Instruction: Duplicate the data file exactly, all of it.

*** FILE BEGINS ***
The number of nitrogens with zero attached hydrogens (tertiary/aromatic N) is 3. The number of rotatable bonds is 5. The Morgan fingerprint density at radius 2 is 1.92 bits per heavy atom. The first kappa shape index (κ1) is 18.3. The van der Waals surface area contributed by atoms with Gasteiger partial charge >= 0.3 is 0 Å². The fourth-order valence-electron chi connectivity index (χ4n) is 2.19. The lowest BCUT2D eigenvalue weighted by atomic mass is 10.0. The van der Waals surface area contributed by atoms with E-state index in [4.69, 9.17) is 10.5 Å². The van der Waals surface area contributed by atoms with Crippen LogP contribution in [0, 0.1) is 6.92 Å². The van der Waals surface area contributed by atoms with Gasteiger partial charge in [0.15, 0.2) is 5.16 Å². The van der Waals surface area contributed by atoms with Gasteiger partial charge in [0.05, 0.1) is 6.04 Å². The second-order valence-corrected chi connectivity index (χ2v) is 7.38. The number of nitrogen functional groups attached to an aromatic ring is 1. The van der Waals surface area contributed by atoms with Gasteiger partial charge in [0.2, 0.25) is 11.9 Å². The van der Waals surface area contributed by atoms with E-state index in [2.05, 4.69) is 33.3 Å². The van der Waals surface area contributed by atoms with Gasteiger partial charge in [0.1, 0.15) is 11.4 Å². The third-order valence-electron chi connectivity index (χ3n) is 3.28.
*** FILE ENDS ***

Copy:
The number of nitrogens with zero attached hydrogens (tertiary/aromatic N) is 3. The number of rotatable bonds is 5. The Morgan fingerprint density at radius 2 is 1.92 bits per heavy atom. The first kappa shape index (κ1) is 18.3. The van der Waals surface area contributed by atoms with Gasteiger partial charge >= 0.3 is 0 Å². The fourth-order valence-electron chi connectivity index (χ4n) is 2.19. The lowest BCUT2D eigenvalue weighted by atomic mass is 10.0. The van der Waals surface area contributed by atoms with E-state index in [4.69, 9.17) is 10.5 Å². The van der Waals surface area contributed by atoms with Crippen LogP contribution in [0, 0.1) is 6.92 Å². The van der Waals surface area contributed by atoms with Gasteiger partial charge in [0.15, 0.2) is 5.16 Å². The van der Waals surface area contributed by atoms with Gasteiger partial charge in [0.05, 0.1) is 6.04 Å². The second-order valence-corrected chi connectivity index (χ2v) is 7.38. The number of nitrogen functional groups attached to an aromatic ring is 1. The van der Waals surface area contributed by atoms with Gasteiger partial charge in [0.2, 0.25) is 11.9 Å². The van der Waals surface area contributed by atoms with E-state index in [2.05, 4.69) is 33.3 Å². The van der Waals surface area contributed by atoms with Gasteiger partial charge in [0.1, 0.15) is 11.4 Å². The third-order valence-electron chi connectivity index (χ3n) is 3.28.